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Though they never qualified for the heavy metal podium during their decade-long existence, Dallas, Texas' Rigor Mortis managed to trace the entire development of speed-to-thrash-to-death metal with the gradual evolution of their raw, violent sound. This lack of definition within any one subgenre likewise contributed to the band's commercial failures, but peddling to mainstream tastes or aping established formulas was never on the agenda for horror movie buffs Bruce Corbitt (vocals), Mike Scaccia (guitar), Casey Orr (bass), and Harden Harrison (drums), as they persisted through thick and thin between forming in 1983 until latching onto a Capitol Records deal four years later. And despite this major-label backing, Rigor Mortis' eponymous debut of the following year played like a nothing fancier than a top-quality demo (in the best possible sense, as per the hybrid styles mentioned above), making it a wonder that Capitol ever allowed it to mosh out of their hallowed Hollywood tower, but surprising no one when the band was expediently dropped shortly thereafter.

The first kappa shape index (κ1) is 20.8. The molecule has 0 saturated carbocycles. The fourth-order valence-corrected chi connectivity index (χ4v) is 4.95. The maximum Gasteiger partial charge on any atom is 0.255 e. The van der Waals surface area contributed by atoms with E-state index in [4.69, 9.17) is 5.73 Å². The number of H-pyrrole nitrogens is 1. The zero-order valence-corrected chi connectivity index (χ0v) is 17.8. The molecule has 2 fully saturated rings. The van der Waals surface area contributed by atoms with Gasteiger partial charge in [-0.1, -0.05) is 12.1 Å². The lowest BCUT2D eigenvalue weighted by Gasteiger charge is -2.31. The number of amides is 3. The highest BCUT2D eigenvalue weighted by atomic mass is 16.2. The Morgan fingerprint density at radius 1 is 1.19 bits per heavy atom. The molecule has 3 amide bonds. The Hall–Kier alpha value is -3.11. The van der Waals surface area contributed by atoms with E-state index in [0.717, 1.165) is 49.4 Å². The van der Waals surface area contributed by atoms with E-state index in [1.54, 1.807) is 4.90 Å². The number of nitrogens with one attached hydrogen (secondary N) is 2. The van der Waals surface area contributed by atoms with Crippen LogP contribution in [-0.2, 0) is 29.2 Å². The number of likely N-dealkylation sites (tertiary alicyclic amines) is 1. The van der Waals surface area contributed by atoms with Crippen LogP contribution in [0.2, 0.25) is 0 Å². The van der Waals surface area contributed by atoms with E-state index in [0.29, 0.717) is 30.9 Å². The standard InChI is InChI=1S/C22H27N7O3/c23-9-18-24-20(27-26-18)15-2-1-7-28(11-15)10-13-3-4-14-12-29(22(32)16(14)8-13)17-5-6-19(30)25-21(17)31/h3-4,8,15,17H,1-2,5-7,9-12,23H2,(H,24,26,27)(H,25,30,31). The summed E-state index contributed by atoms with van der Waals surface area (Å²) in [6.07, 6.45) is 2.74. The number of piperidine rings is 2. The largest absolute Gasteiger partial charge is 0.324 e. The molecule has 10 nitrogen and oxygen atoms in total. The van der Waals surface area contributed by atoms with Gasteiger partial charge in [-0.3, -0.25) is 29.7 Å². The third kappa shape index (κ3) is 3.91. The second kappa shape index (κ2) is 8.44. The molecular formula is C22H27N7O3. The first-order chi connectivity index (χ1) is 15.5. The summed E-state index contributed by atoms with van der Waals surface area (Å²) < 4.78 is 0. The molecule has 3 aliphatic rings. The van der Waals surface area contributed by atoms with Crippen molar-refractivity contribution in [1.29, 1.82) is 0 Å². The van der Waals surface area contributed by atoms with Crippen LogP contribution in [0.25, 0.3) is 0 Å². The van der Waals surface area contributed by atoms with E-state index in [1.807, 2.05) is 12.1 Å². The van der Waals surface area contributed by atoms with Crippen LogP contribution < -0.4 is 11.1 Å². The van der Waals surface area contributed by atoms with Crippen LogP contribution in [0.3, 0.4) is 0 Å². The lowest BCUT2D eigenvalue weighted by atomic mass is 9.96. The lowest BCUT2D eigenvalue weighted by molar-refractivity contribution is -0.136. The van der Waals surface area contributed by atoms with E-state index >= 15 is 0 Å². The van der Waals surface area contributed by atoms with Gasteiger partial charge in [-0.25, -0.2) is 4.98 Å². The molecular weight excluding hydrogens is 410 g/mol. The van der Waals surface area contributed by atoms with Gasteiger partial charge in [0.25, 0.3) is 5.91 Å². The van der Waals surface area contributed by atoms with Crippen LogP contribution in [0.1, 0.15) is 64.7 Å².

At this point, Corbitt also fell out with his bandmates, prompting the recruitment of former Hallows Eve vocalist Doyle Bright, just as Rigor Mortis signed with his previous band's record company, Metal Blade. As a result of this new business relationship, an EP named Freaks emerged in 1989, followed two years later by a second, more polished full-length entitled Rigor Mortis vs. the Earth, but neither fared well enough to prevent Rigor Mortis from fulfilling the fate dictated by their moniker shortly thereafter. Following the breakup, Mike Scaccia went on to play with Ministry, Revolting Cocks, and Lard, while Casey Orr became GWAR's Beefcake the Mighty and also performed in Speedealer alongside Harden Harrison. The original lineup of Rigor Mortis has also been known to reunite now and then for select concert appearances, including the one-day Ozzfest of 2008 in Frisco, Texas. Scaccia died in December, 2012, after collapsing on-stage in Ft. Worth, Texas. ~ Eduardo Rivadavia, Rovi